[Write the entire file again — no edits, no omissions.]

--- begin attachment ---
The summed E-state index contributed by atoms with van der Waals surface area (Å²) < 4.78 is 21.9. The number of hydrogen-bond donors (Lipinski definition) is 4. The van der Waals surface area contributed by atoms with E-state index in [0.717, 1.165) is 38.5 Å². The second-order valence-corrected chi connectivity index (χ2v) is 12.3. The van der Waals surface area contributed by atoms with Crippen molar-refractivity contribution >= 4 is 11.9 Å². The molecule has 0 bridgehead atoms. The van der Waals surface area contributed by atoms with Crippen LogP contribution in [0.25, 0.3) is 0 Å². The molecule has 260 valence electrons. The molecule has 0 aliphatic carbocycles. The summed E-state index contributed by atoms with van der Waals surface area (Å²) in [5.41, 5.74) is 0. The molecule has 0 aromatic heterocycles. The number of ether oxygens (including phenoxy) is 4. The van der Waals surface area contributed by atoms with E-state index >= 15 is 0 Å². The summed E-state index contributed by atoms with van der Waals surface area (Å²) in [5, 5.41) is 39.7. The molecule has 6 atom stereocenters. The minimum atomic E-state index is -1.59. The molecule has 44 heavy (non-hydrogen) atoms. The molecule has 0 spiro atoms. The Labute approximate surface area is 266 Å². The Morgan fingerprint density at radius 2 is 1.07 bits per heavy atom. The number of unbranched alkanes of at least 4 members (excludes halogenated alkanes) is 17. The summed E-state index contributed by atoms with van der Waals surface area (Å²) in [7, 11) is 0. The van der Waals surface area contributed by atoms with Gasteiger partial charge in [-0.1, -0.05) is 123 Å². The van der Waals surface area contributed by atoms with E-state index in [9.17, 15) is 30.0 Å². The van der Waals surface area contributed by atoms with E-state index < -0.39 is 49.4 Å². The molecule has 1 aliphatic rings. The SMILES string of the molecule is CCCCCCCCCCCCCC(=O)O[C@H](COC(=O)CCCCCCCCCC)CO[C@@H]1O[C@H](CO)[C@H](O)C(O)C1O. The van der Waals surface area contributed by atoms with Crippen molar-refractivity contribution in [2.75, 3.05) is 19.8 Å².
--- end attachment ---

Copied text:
The summed E-state index contributed by atoms with van der Waals surface area (Å²) < 4.78 is 21.9. The number of hydrogen-bond donors (Lipinski definition) is 4. The van der Waals surface area contributed by atoms with E-state index in [0.717, 1.165) is 38.5 Å². The second-order valence-corrected chi connectivity index (χ2v) is 12.3. The van der Waals surface area contributed by atoms with Crippen molar-refractivity contribution >= 4 is 11.9 Å². The molecule has 0 bridgehead atoms. The van der Waals surface area contributed by atoms with Crippen LogP contribution in [0.25, 0.3) is 0 Å². The molecule has 260 valence electrons. The molecule has 0 aliphatic carbocycles. The summed E-state index contributed by atoms with van der Waals surface area (Å²) in [5.41, 5.74) is 0. The molecule has 0 aromatic heterocycles. The number of ether oxygens (including phenoxy) is 4. The van der Waals surface area contributed by atoms with E-state index >= 15 is 0 Å². The summed E-state index contributed by atoms with van der Waals surface area (Å²) in [5, 5.41) is 39.7. The molecule has 6 atom stereocenters. The minimum atomic E-state index is -1.59. The molecule has 44 heavy (non-hydrogen) atoms. The molecule has 0 spiro atoms. The Labute approximate surface area is 266 Å². The Morgan fingerprint density at radius 2 is 1.07 bits per heavy atom. The number of unbranched alkanes of at least 4 members (excludes halogenated alkanes) is 17. The summed E-state index contributed by atoms with van der Waals surface area (Å²) in [7, 11) is 0. The van der Waals surface area contributed by atoms with Gasteiger partial charge in [-0.1, -0.05) is 123 Å². The van der Waals surface area contributed by atoms with E-state index in [9.17, 15) is 30.0 Å². The van der Waals surface area contributed by atoms with E-state index < -0.39 is 49.4 Å². The molecule has 1 aliphatic rings. The SMILES string of the molecule is CCCCCCCCCCCCCC(=O)O[C@H](COC(=O)CCCCCCCCCC)CO[C@@H]1O[C@H](CO)[C@H](O)C(O)C1O. The van der Waals surface area contributed by atoms with Crippen molar-refractivity contribution in [2.75, 3.05) is 19.8 Å².